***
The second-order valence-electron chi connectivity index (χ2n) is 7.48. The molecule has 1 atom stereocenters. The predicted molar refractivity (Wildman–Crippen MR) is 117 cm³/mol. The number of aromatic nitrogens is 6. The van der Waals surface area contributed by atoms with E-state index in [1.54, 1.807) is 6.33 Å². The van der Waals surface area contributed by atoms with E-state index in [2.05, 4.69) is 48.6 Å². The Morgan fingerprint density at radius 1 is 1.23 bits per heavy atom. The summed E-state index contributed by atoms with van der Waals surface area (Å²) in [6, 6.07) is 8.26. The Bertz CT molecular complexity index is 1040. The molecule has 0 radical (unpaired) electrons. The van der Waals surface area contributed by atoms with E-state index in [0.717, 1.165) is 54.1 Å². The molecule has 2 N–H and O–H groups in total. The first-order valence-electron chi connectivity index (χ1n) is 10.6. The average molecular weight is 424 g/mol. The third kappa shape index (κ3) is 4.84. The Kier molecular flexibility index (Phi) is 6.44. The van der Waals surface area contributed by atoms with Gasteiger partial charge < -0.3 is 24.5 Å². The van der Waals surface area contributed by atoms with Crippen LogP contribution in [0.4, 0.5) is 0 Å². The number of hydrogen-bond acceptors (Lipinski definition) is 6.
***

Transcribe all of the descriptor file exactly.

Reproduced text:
The second-order valence-electron chi connectivity index (χ2n) is 7.48. The molecule has 1 atom stereocenters. The predicted molar refractivity (Wildman–Crippen MR) is 117 cm³/mol. The number of aromatic nitrogens is 6. The van der Waals surface area contributed by atoms with E-state index in [1.54, 1.807) is 6.33 Å². The van der Waals surface area contributed by atoms with E-state index in [2.05, 4.69) is 48.6 Å². The Morgan fingerprint density at radius 1 is 1.23 bits per heavy atom. The summed E-state index contributed by atoms with van der Waals surface area (Å²) in [6, 6.07) is 8.26. The Bertz CT molecular complexity index is 1040. The molecule has 0 radical (unpaired) electrons. The van der Waals surface area contributed by atoms with E-state index in [0.717, 1.165) is 54.1 Å². The molecule has 2 N–H and O–H groups in total. The first-order valence-electron chi connectivity index (χ1n) is 10.6. The average molecular weight is 424 g/mol. The third kappa shape index (κ3) is 4.84. The Kier molecular flexibility index (Phi) is 6.44. The van der Waals surface area contributed by atoms with Gasteiger partial charge < -0.3 is 24.5 Å². The van der Waals surface area contributed by atoms with Crippen LogP contribution in [0.4, 0.5) is 0 Å². The number of hydrogen-bond acceptors (Lipinski definition) is 6.